John Zorn’s Masada was originally formed by the famed saxophonist and composer for two very different reasons; one, to create a group capable of playing a collection of self-composed Hebrew-titled songs of Jewish imagery, and two, to satisfy an itch of creating a group in the style Ornette Colemans classic quartet. While it may in theory sound a disparate mix, in fact together what was created in these highly capable hands was a uniquely distinct hot and intense musical blend.
‘Alef’ is step one to what would become a highly prolific and incredibly rewarding endeavour, featuring not only Zorn on his trademark alto saxophone, but also the excellent Dave Douglas on trumpet. And even though these two great players make a winning front-line, it is the rhythm section that really powers this group with such feiry dynamism – the always strong Joey Baron on drums, and Greg Cohen on bass, that though acoustic, possesses power, thrust and groove that only few players can ever aspire to own.
‘Jair’ kicks things off explosively, perfectly fusing Coleman with Zorn’s love of punk’s immediacy and drive, while the group are careful to then show another side of their playing with the comparitvely smoother ‘Bith Aneth’ that benefits from a very different but very good Latin-esque rhythm, that does need to be heard to be understood.
The whole recording is stunning from beginning to end, showcasing thrilling drive, rewarding melody and harmony, and simply outstanding musicianship. The tunes here are varied in emotion too, taking in moving balladry, almost standard swing jazz and of course, as you’d expect from Zorn, manic musical explosions of sound. Somehow throughout it all though, from pieces of just under two minutes to those of almost ten, it maintains a distinct and unique atmosphere and tension, all its own.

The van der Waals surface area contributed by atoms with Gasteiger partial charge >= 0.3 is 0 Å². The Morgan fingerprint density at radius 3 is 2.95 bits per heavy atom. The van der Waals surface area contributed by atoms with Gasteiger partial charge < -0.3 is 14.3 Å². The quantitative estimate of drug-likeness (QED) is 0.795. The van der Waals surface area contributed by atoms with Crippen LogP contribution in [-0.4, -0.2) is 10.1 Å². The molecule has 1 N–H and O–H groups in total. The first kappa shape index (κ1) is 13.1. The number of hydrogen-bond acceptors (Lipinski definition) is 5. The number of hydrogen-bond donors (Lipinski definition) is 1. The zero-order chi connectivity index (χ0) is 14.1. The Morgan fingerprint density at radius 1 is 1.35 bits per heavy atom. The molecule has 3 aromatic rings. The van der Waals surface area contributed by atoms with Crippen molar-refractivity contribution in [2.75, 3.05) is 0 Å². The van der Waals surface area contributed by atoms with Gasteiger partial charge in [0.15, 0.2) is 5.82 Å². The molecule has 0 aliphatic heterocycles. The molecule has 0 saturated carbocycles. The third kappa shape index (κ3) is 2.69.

John Zorn is frequently the artist that always gets dragged into the “Is he jazz?” argument. And Zorn has always quite plainly stated that he considers himself not, but jazz gigs are what he gets to be able to play and showcase his many different outlets. However in truth Masada is probably his most near-to-jazz outfit and almost certainly some of the easier music to listen to that he’s ever laid down. Everyone gets to solo, but it is a strongly cohesive showcase, and everyone shines, playing to their fullest. Simply ‘Alef’ is a great recording, but for evidence of John Zorn the horn player and musician, it’s brilliant.
Also for those curious, ‘Alef’ is the first letter of the Hebrew alphabet – with each subsequent volume release being titled after each following letter.